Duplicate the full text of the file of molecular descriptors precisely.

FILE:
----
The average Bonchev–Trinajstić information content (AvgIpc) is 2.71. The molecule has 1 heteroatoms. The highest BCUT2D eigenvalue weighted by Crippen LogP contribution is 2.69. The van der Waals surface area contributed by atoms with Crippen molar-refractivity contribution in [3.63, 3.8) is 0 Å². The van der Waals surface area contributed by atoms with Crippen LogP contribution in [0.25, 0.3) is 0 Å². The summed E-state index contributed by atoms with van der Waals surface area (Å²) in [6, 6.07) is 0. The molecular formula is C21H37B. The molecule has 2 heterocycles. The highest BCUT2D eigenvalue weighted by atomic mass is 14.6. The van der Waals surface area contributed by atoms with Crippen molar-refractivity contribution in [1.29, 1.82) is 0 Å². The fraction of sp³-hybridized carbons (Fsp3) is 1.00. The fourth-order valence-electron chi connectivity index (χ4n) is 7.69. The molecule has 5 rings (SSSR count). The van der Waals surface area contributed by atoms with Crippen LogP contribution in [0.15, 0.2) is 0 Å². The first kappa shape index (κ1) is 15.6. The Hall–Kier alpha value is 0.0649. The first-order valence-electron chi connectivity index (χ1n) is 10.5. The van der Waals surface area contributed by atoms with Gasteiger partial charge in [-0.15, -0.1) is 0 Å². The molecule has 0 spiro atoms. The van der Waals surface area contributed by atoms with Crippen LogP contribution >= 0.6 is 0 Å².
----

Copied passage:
The average Bonchev–Trinajstić information content (AvgIpc) is 2.71. The molecule has 1 heteroatoms. The highest BCUT2D eigenvalue weighted by Crippen LogP contribution is 2.69. The van der Waals surface area contributed by atoms with Crippen molar-refractivity contribution in [3.63, 3.8) is 0 Å². The van der Waals surface area contributed by atoms with Crippen LogP contribution in [0.25, 0.3) is 0 Å². The summed E-state index contributed by atoms with van der Waals surface area (Å²) in [6, 6.07) is 0. The molecular formula is C21H37B. The molecule has 2 heterocycles. The highest BCUT2D eigenvalue weighted by atomic mass is 14.6. The van der Waals surface area contributed by atoms with Crippen molar-refractivity contribution in [1.29, 1.82) is 0 Å². The fraction of sp³-hybridized carbons (Fsp3) is 1.00. The fourth-order valence-electron chi connectivity index (χ4n) is 7.69. The molecule has 5 rings (SSSR count). The van der Waals surface area contributed by atoms with Crippen LogP contribution in [0.15, 0.2) is 0 Å². The first kappa shape index (κ1) is 15.6. The Hall–Kier alpha value is 0.0649. The first-order valence-electron chi connectivity index (χ1n) is 10.5. The van der Waals surface area contributed by atoms with Gasteiger partial charge in [-0.15, -0.1) is 0 Å². The molecule has 0 spiro atoms. The van der Waals surface area contributed by atoms with Crippen LogP contribution >= 0.6 is 0 Å².